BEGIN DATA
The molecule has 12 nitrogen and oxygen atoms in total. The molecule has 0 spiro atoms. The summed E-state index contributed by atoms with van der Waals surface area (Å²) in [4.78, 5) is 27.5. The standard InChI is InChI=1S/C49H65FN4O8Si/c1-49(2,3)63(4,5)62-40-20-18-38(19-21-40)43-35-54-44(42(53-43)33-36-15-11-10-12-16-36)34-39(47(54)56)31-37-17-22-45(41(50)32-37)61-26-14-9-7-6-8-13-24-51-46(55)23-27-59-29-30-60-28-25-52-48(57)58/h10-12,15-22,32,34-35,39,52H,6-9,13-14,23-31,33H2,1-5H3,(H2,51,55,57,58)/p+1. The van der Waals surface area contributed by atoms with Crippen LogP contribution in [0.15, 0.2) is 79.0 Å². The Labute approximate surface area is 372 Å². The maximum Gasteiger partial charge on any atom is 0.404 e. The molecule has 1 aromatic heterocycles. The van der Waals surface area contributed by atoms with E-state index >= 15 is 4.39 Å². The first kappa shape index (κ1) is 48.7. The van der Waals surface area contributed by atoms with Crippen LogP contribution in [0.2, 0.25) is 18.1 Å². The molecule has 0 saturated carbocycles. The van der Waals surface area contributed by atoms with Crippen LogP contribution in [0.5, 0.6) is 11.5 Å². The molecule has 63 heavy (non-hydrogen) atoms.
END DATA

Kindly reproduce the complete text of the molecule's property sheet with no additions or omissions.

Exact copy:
The molecule has 12 nitrogen and oxygen atoms in total. The molecule has 0 spiro atoms. The summed E-state index contributed by atoms with van der Waals surface area (Å²) in [4.78, 5) is 27.5. The standard InChI is InChI=1S/C49H65FN4O8Si/c1-49(2,3)63(4,5)62-40-20-18-38(19-21-40)43-35-54-44(42(53-43)33-36-15-11-10-12-16-36)34-39(47(54)56)31-37-17-22-45(41(50)32-37)61-26-14-9-7-6-8-13-24-51-46(55)23-27-59-29-30-60-28-25-52-48(57)58/h10-12,15-22,32,34-35,39,52H,6-9,13-14,23-31,33H2,1-5H3,(H2,51,55,57,58)/p+1. The van der Waals surface area contributed by atoms with Crippen LogP contribution in [0.15, 0.2) is 79.0 Å². The Labute approximate surface area is 372 Å². The maximum Gasteiger partial charge on any atom is 0.404 e. The molecule has 1 aromatic heterocycles. The van der Waals surface area contributed by atoms with E-state index >= 15 is 4.39 Å². The first kappa shape index (κ1) is 48.7. The van der Waals surface area contributed by atoms with Crippen LogP contribution in [0.2, 0.25) is 18.1 Å². The molecule has 0 saturated carbocycles. The van der Waals surface area contributed by atoms with Crippen LogP contribution in [0.5, 0.6) is 11.5 Å². The molecule has 63 heavy (non-hydrogen) atoms.